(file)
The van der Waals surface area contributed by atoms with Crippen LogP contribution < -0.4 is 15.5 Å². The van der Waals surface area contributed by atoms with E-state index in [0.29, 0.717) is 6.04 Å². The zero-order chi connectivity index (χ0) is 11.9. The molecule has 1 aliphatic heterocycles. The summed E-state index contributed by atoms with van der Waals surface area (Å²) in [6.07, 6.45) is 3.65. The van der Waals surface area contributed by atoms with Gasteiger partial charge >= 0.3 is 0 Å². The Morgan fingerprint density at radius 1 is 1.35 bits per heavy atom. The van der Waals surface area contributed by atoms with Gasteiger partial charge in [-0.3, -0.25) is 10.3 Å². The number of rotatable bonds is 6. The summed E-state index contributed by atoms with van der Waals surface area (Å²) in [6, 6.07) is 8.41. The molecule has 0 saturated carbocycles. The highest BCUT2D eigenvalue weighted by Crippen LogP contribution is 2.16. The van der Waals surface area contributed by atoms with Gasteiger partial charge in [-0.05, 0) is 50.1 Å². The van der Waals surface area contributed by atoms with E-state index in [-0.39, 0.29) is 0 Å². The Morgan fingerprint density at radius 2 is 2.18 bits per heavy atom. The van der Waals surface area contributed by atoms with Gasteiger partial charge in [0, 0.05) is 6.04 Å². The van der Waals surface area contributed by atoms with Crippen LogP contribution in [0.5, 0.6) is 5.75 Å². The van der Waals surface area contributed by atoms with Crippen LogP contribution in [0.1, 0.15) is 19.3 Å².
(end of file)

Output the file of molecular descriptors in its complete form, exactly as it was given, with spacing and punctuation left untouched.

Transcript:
The van der Waals surface area contributed by atoms with Crippen LogP contribution < -0.4 is 15.5 Å². The van der Waals surface area contributed by atoms with E-state index in [0.29, 0.717) is 6.04 Å². The zero-order chi connectivity index (χ0) is 11.9. The molecule has 1 aliphatic heterocycles. The summed E-state index contributed by atoms with van der Waals surface area (Å²) in [6.07, 6.45) is 3.65. The van der Waals surface area contributed by atoms with Gasteiger partial charge >= 0.3 is 0 Å². The Morgan fingerprint density at radius 1 is 1.35 bits per heavy atom. The van der Waals surface area contributed by atoms with Gasteiger partial charge in [-0.3, -0.25) is 10.3 Å². The number of rotatable bonds is 6. The summed E-state index contributed by atoms with van der Waals surface area (Å²) in [6, 6.07) is 8.41. The molecule has 0 saturated carbocycles. The highest BCUT2D eigenvalue weighted by Crippen LogP contribution is 2.16. The van der Waals surface area contributed by atoms with Gasteiger partial charge in [-0.05, 0) is 50.1 Å². The van der Waals surface area contributed by atoms with E-state index in [-0.39, 0.29) is 0 Å². The Morgan fingerprint density at radius 2 is 2.18 bits per heavy atom. The van der Waals surface area contributed by atoms with Gasteiger partial charge in [0, 0.05) is 6.04 Å². The van der Waals surface area contributed by atoms with Crippen LogP contribution in [0.5, 0.6) is 5.75 Å². The van der Waals surface area contributed by atoms with Crippen LogP contribution in [0.1, 0.15) is 19.3 Å².